I walk back to my car and wait for him to run the plates. Returning to my car, he is all smiles. “Everything checks out. Just a warning about the headlight. By the way, we have the same birthday, you''re just 2 years younger. And in the future, you shouldn''t get out of your car when you''re pulled over. Personally I didn''t feel threatened, but next time wait inside. Have a good night!”

I didn''t think much about it at the time, but looking back, this encounter had white privilege scrawled all over it. He gave me the benefit of the doubt and was professional, but friendly. I''m a 6 foot tall fidgety male; how much darker would my skin have to be for him to feel threatened? Especially with my jumping out of the car to follow him.

I'm glad he didn't feel threatened, but the Harvard Law Review writes that “Officers learn to treat every individual they interact with as an armed threat and every situation as a deadly force encounter in the making” and “Even acting friendly, officers may be told, can make them a target.” [1]

I want to empathize. Black Americans are more likely to commit violent crimes [2] and have violent encounters with police. So why shouldn't officers be more alert than with white suspects? Yes, higher crime rates are probably caused by higher poverty rates [3], but doesn't it still makes sense for officers to prioritize their own safety? The answer is this is the wrong mindset because it becomes self fulfilling. Police are more likely to aggravate black suspects, which encourages more aggressive reactions, creating a violent spiral (eg [4]). It's time to #breakthespiral.

Posted by Abraham

It's easy to stay in shape living in a city. As an undergrad at UChicago, I walked around the campus everyday, and took public transit downtown on the weekends and then walked some more. In Boston, I biked almost everywhere year round (1). From my apartment to Harvard to MIT to Back Bay to the MFA to Whole Foods and back home. Then I slept.

After graduating I took a job in Connecticut and got a car. A car spoils you. Getting groceries is easier. Getting to work is easier. You don't have to walk when it's cold...or hot...or rainy...or basically ever. Not being in the habit of working out, I started to get back pain after about a year of this.

I started PT and learned that my hamstrings, hip flexors, and lower back were tight. And my legs and abs were weak. So I started doing stretches before and after work and taking 20min walks mid afternoon. After 2-3 months, my back was feeling a lot less tense. After that experience I'm a believer in PT.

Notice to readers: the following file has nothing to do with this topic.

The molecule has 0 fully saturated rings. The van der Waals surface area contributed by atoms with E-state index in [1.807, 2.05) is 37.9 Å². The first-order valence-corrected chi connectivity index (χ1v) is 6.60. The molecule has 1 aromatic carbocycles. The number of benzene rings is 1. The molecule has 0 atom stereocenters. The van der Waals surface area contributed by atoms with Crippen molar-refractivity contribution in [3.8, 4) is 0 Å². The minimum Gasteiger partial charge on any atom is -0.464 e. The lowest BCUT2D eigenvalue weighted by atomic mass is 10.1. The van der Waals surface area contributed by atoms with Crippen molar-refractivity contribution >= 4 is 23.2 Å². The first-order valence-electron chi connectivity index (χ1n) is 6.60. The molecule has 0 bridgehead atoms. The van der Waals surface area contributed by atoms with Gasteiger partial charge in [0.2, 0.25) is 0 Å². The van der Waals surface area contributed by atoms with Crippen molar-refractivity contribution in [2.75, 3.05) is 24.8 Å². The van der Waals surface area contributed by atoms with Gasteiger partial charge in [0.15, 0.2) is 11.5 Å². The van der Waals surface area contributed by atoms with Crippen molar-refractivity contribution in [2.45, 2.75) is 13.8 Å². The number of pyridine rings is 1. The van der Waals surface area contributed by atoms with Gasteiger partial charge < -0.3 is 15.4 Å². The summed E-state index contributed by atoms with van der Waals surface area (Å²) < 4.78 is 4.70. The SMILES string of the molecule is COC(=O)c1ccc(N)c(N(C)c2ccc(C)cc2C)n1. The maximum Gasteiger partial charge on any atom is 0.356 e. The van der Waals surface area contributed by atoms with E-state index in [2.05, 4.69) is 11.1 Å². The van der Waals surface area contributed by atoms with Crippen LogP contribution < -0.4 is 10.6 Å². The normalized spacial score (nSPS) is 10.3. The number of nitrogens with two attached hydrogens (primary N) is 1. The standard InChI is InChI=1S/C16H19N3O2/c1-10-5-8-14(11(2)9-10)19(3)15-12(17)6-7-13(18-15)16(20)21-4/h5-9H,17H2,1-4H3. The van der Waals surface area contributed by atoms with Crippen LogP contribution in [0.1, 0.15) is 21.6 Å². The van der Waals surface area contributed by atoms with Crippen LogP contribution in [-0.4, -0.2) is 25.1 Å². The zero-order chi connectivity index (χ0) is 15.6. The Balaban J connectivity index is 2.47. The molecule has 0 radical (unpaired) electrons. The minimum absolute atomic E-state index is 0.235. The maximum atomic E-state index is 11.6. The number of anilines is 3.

But I want to do more than just treat back pain: I want to have energy and be strong and be able to eat whatever I want. It's hard to stay in shape as a working adult. You have to plan when to work out and when to eat. When it it okay to be drenched with post workout sweat at work and when isn't it. I prefer outdoor activities because there is build in leverage to go some distance (you can't bike 4 miles out and call it quits in the next town!), but what if it's cold or hot or wet?

For the past few months, my workouts have been

  • Swimming at the YMCA. I love swimming, and it's low impact and it's hard to overdo it. It's takes a big chunk of time though: I get heartburn unless I wait 2-3 hours after I eat, and of course it takes twice as long as running because I have to drive there, change, and shower before and after.
  • Biking up East rock park. This is usually a fun workout, but not when its 85 degrees outside.
  • Running. Fun when it's cool. Unpleasant when it's hot. I make sure to drink water 20 minutes before working out instead of during the run in order to minimize GERD symptoms.
  • Kayaking. Good upper body exercise, and it's definitely cooler on the lake than on land. But same complaints as swimming: lots of overhead.
  • YouTube ab workouts by MadFit (standing workout, lying down workout)

Posted by Abraham

Mythbusters was one of my favorite series growing up, and it was definitely one of my early inspirations to study experimental physics. But over the course of the show, Adam Savage and Jamie Hyneman did plenty of experiments that were basically unnecessary had they done a two line physics calculation. Yes, it was fun to see the guys make a football field-sized sheet of paper, and use a hydraulic press to fold it, could just do the math instead. Standard printer paper is \( t=0.1\text{mm}\) thick, and \( d=25\text{cm}\) long. It gets twice as thick and half as long each time you fold it, so after \( N \) folds it is \( 2^Nt \) thick and \( d/2^N \) long. Roughly speaking, you can fold paper in half until it is as thick as it is long, i.e., \( 2^Nt = d/2^N \), which implies \( N = \frac{1}{2}\log_2 d/t\approx 5.6 \). So maybe if you really force it: 6 times. Because this result depends only logarithmically on the length and thickness, it is fairly insensitive to their values. For example, if the sheet of paper is as large as a football field, \( d=100\text{m} \), 400 times bigger than standard printer paper, then \( N=9.9 \). So experiments are great, but sometimes a spherical cow is all you need.

Posted by Abraham